Elizabeth Weatherspoon raises two children on a fixed income in the East Hills neighborhood of Pittsburgh.
She receives around $800 per month in disability benefits for herself, another $800 for one of her children and $300 in supplemental nutrition assistance. This puts her just below the federal poverty line.
Any costs that go up by more than inflation can make her even poorer. In recent years, water bills have been going up by almost three times the rate of inflation across the country. And in Pittsburgh, the water and sewage rates have been increasing even faster, about four times faster than inflation since 2017.
The average customer in the Pittsburgh Water and Sewer Authority [PWSA] service area spent about 2.7% of their income on water and sewage. The Environmental Protection Agency considers water and sewage bills above 4.5% to be unaffordable.
But in a third of the city’s neighborhoods, at least one in every five customers was spending 10% or more of their income on water and sewage, according to PWSA’s own affordability study in 2019.
Since then, PWSA’s rates have continued to increase, making the bills even less affordable for low-income residents.
Weatherspoon recently had to spend a month in the hospital and fell behind on her water and sewage bill. She found herself more than $700 in debt, so she called up PWSA in March to figure out what she could do.
It’s lucky she called when she did.
PWSA’s moratorium on water shutoffs during the COVID-19 pandemic has come to an end after more than a year, and the agency has already sent initial shutoff notices to 20% of the 7,787 customers who fell behind on their bills. More than twice as many customers are at risk of a shutoff as in a typical year.
Weatherspoon was referred to PWSA’s customer assistance programs, which are available to anyone who earns 150% or less than the federal poverty level. That’s $32,940 for a family of three, and she was $13,000 below that.
She’s eligible for up to $300 in immediate assistance from PWSA and $36 off her monthly bill going forward. And she can pay off the money she’s fallen behind on slowly, over years. As long as she is making payments, PWSA is now also forgiving an additional $15 of her bill for every payment she makes.
Money has been so tight, Weatherspoon said, that she hasn’t been able to take her 4-year-old to the kinds of theme parks that she took her 14-year-old to. “It’s sad. My son is 4 years old and never been to Kennywood, never been to Sandcastle, never been to Disney World.”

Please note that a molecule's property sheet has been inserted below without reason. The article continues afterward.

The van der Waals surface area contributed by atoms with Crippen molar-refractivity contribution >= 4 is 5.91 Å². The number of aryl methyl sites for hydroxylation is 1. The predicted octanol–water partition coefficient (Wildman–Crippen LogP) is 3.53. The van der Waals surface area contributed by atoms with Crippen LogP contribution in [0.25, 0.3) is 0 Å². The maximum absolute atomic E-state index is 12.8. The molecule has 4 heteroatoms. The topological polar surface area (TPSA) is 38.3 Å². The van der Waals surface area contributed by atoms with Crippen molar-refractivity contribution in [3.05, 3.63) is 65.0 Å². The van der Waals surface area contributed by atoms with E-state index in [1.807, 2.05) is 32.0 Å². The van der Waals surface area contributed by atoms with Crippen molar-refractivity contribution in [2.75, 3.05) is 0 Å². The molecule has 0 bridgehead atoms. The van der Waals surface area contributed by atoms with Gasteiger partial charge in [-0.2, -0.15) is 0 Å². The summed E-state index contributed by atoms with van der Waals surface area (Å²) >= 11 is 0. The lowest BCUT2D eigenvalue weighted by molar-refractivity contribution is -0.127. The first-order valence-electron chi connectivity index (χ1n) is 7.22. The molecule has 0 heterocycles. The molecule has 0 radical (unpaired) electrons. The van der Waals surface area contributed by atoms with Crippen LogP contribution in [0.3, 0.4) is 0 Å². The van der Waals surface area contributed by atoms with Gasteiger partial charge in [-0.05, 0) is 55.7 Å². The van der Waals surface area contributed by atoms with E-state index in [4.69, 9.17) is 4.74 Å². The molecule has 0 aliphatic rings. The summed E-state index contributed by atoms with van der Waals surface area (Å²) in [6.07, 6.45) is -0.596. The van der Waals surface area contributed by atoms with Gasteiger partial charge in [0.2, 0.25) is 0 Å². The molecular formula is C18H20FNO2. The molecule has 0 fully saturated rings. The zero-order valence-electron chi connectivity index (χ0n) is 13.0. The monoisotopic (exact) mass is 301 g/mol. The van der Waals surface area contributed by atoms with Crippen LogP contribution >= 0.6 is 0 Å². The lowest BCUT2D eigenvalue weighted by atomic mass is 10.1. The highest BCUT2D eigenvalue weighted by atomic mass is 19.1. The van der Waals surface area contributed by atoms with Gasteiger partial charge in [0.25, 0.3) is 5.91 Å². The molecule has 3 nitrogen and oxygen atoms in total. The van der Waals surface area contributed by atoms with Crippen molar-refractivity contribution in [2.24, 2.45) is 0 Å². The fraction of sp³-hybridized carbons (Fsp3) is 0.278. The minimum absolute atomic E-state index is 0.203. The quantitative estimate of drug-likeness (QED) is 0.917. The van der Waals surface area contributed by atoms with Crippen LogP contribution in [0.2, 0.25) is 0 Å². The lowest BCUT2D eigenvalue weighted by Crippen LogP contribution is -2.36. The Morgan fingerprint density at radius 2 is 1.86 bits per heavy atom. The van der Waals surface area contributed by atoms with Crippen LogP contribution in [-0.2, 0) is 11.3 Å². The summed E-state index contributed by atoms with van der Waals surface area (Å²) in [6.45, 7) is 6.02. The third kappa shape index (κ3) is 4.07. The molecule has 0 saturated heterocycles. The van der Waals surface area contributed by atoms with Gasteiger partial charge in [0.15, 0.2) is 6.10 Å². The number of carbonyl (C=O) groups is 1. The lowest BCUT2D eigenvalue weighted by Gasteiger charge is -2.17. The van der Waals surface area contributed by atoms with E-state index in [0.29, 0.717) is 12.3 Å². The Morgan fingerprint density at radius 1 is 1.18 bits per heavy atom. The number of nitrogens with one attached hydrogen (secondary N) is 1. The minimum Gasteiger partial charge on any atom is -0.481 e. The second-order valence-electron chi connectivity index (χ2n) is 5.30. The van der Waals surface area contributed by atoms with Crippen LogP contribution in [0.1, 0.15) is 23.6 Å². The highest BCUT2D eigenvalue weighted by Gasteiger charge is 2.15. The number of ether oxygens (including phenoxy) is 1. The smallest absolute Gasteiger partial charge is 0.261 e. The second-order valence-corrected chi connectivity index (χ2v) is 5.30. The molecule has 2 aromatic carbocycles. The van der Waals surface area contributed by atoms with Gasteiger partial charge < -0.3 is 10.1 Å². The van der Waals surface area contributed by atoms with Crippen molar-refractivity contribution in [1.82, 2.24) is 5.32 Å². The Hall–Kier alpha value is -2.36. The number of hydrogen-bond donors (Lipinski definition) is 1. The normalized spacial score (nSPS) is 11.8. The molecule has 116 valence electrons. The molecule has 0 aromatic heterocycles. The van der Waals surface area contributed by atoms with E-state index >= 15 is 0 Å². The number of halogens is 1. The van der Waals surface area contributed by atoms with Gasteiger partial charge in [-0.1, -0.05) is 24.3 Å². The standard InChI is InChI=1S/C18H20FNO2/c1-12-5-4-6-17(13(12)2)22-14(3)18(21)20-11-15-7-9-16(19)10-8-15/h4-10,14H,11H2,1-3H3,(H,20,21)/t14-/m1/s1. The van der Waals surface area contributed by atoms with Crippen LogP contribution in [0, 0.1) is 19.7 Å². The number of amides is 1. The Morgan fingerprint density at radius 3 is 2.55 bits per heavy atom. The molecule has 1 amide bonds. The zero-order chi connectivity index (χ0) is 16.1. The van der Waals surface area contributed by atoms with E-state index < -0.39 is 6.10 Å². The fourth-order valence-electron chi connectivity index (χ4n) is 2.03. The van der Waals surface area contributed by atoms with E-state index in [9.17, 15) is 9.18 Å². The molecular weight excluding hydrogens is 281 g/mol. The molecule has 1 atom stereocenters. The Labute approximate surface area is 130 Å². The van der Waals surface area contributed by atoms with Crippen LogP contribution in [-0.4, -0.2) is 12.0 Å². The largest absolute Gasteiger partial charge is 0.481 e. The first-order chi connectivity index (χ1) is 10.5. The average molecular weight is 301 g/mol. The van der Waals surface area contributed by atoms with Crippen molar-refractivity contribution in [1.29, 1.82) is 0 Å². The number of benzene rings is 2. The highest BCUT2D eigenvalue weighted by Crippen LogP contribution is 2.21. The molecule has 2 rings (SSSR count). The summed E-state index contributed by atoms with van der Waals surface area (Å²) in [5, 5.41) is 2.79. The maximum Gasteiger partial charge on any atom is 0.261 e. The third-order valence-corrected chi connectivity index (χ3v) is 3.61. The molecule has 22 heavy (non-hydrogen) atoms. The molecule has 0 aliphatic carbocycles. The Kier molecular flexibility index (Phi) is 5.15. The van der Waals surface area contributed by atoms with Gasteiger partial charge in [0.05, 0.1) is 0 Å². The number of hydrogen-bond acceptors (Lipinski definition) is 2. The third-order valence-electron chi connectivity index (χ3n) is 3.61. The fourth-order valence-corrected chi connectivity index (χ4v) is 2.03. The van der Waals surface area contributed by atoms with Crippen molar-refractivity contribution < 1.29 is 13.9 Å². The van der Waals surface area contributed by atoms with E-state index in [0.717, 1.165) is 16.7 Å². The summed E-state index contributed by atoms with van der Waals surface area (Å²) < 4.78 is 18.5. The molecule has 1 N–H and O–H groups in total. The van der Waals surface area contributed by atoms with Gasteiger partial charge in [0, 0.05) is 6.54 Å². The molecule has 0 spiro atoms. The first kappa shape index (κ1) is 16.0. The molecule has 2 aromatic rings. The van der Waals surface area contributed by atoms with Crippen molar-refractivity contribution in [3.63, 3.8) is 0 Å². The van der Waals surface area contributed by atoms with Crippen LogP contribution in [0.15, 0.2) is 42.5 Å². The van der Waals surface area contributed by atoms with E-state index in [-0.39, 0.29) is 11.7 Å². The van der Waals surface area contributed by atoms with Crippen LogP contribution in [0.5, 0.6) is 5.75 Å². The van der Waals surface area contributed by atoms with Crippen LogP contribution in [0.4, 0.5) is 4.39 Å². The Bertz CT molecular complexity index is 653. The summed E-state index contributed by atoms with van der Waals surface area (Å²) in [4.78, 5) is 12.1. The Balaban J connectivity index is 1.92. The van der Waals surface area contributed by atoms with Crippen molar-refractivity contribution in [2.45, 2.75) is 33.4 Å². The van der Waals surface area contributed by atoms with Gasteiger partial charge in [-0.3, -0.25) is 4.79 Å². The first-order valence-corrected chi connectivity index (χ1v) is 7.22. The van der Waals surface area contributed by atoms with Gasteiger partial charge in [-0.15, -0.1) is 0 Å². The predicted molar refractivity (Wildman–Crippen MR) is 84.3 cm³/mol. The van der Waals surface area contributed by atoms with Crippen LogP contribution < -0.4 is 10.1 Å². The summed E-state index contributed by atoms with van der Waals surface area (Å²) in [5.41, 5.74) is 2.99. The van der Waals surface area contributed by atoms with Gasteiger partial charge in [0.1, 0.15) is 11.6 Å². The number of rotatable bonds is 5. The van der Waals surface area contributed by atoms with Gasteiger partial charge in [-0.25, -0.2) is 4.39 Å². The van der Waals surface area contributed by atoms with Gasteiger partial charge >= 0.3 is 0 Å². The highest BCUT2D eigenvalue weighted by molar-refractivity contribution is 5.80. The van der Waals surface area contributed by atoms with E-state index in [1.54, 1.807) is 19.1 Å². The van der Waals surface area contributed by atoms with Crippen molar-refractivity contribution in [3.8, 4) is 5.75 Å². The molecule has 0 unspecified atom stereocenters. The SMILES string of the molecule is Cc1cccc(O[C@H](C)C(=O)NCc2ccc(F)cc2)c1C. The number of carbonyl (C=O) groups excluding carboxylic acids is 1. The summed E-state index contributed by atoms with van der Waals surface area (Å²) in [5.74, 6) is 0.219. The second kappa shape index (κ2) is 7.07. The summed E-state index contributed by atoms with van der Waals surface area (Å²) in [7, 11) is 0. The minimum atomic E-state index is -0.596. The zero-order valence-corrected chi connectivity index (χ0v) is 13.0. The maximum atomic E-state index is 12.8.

Weatherspoon has been eligible for these discounts since her son was born four years ago. But she only learned about it when she fell behind over the winter.
She is not alone. PWSA has signed up 4,565 customers but estimates there are more than 21,000 additional customers who are eligible for the program but haven’t signed up yet.
A crushing burden
Water utilities across the country have struggled to give discounts to low-income customers.
One problem, according to Marcela Gonzalez Rivas, an assistant professor who studies water policy at the University of Pittsburgh, is that there isn’t a national standard. Many water utilities don’t provide any customer assistance at all, including some of the country’s largest in Miami, Charlotte and Salt Lake City. And those that do are left to their own devices about how to implement them, Rivas said.
Federal programs to help low-income customers pay their gas and electric bills have existed for decades but the federal government only recently funded two temporary programs to help water customers hurt during the COVID-19 pandemic.
Utilities often don’t say how many customers are signed up, so it’s difficult to compare, but they typically only sign up between 10% and 15% of their eligible customers, according to Sri Vedachalam, the lead author of a May Environmental Policy Institute study of 20 large water assistance programs.
He understands why water utilities don’t publicize their numbers. “Who would? It’s nothing to boast of,” he said. “You’re spending a lot of effort, asking...for budget support and then ending with somewhat dismal numbers.”